Valve seats are cut using specialist tooling

Valve seats

The valve seat is what creates the seal when the valves are closed. Without an airtight seal the engine would have no compression and would therefore not run.

The part of the seat that creates the seal is the 45-degree angle that matches the 45-degree angle on the valve, and the thickness of this angle can affect a head’s performance. Narrower valve seats are less obstructive to the airflow, therefore a head with narrower seats is capable of producing more power.

The valve seat on the exhaust side helps dissipate heat from the exhaust valves. The exhaust valve seat needs to be significantly larger than the inlet seat because when the valve is shut, the contact between the two helps take heat away from the hot exhaust valve. If the contact area’s too small the exhaust valves would get too hot.

A lot of head specialists like to cut three angles in to the valve seats. The benefit means the seat is opened up to encourage the air/fuel mix and exhaust gases to flow around the valve rather than straight in at a 45-degree angle and potentially cause turbulence. Usually the first angle is cut at 60-degrees, the second angle is the sealing section at 45-degrees to match the valve, and the third is opened up to 25- or 30- degrees.

A valve seat is around 6mm thick, so the angles are typically divided up so that the first angle is about 3.5mm, the second is 1.5mm and the third is 1mm wide.

On high-performance engines specialists will sometimes cut five angles in the valve seat, or even cut ‘radius’ valve seats which further encourage the gases to flow around the valves.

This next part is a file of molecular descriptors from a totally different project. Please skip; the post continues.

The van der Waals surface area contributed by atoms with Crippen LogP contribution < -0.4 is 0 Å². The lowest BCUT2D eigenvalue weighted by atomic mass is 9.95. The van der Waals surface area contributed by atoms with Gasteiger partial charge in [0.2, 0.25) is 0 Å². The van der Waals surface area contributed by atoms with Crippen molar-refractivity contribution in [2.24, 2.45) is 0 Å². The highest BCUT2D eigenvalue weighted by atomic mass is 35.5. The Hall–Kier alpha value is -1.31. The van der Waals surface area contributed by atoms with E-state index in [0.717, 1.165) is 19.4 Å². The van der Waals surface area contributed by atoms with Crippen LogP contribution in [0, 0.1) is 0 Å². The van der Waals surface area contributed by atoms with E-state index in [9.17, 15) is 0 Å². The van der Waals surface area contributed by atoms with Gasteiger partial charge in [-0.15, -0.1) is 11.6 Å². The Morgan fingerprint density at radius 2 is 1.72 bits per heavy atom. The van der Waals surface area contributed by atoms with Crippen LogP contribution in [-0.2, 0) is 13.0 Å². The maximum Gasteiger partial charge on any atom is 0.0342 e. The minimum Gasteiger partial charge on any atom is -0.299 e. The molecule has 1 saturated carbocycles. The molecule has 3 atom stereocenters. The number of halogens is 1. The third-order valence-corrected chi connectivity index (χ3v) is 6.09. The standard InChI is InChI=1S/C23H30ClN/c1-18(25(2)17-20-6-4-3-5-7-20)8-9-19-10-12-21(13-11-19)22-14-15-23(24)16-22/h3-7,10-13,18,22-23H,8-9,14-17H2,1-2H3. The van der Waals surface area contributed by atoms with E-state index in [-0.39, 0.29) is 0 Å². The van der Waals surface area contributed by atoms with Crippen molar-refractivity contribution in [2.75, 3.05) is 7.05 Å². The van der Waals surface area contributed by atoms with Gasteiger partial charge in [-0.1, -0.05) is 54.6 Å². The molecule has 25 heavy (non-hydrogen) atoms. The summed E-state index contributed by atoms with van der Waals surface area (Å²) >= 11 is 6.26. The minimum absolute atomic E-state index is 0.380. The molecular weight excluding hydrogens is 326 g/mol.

The camshaft controls the opening and closing of the valves within the head


The choice of camshafts is a world of its own, and is far too complex to go into detail here. You can check out our camshaft guide here.

However, the camshaft does have a massive influence on how the head works and reacts with different aspects of head tuning, so it’s worth summarising some of the key points while looking at cylinder heads too.

The camshaft turns rotational movement into linear movement to open and close the valves. The length of time the valves are open for (duration) and the height the valves are opened to (lift) are all determined by the camshaft design. These different designs will give an engine different characteristics, but as far as the head is concerned the camshaft dictates how much air/fuel mixture gets in and how much exhaust gases get out of an engine. Any modification carried out to the head, such as porting or bigger valves, needs a camshaft tailored to suit. For the best advice speak to cylinder head specialists or direct to the camshaft manufacturers, as they will be able to guide you specifically for your engine.

Cylinder head porting

Most cam follows are hydraulic, but mechanical items are often required with particularly aggressive cam profiles.

Camshaft followers

The choice of camshafts is a world of its own, and is far too complex to go into detail here. Which is why we covered it in its own feature back in the September 2017 issue (386).

However, the camshaft does have a massive influence on how the head works and reacts with different aspects of head tuning, so it’s worth summarising some of the key points while looking at cylinder heads too.